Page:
In this great country of ours, one could eat a different sandwich every day of the year—so that's what we'll do. Here's A Sandwich a Day, our daily look at sandwiches around the country. Got a sandwich we should check out? Let us know. —The Mgmt.
Tips and tricks for making the best sandwiches at home.
Grinders—named so because of the effort it took to chew through the hard, crusty bread used in the original version—often get overlooked in this day of more experimental sandwiches. A shame, because a well-prepared grinder can be just as if not more satisfying than any overindulgent chef's creation gussied up with more exotic fillings.
The Italian Salami ($8) at Little T American Baker is a true grinder (in that you're chewing a hard-crusted bread). That baguette, dubbed the "short skinny" and baked in-house by owner/baker Tim Healea, boasts a soft, airy crumb beneath its golden shell—it really is fantastic.
Healea won the silver medal as part of the 2002 U.S. team at the Coupe du Monde de la Boulangerie in Paris (he knows his stuff). His breads are among the best in Portland; just ask Pearl Bakery, where he was the head baker for years and Kenny & Zuke's Delicatessen, for whom he was a consultant.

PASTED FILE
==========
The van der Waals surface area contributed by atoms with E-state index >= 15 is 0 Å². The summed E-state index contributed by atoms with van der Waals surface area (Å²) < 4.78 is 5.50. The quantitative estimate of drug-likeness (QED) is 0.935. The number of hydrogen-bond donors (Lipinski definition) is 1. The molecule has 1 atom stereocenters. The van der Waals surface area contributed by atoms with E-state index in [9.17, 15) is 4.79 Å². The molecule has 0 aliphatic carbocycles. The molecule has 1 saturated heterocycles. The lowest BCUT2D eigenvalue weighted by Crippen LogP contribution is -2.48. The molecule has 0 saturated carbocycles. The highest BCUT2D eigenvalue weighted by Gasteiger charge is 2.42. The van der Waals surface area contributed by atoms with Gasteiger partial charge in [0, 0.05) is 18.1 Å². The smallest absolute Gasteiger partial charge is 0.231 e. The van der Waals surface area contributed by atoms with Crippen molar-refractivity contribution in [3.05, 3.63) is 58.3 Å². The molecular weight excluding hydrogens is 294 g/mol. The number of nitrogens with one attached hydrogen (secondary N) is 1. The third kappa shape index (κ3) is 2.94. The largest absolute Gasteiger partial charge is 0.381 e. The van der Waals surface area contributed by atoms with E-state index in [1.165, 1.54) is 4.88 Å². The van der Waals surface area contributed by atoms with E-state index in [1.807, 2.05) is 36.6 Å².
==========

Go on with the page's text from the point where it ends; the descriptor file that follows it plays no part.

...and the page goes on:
What comes between that magnificent bread ain't no slouch, either. Thinly shaved discs of salty, potent Italian salami rest beneath a crown of semi-sharp provolone, sweet peppers, field greens, and a garlicky aioli that pairs perfectly with each ingredient. At first it doesn't seem like much in the meat department but one bite in and it's obvious that it was constructed with balance in mind. True sandwich harmony.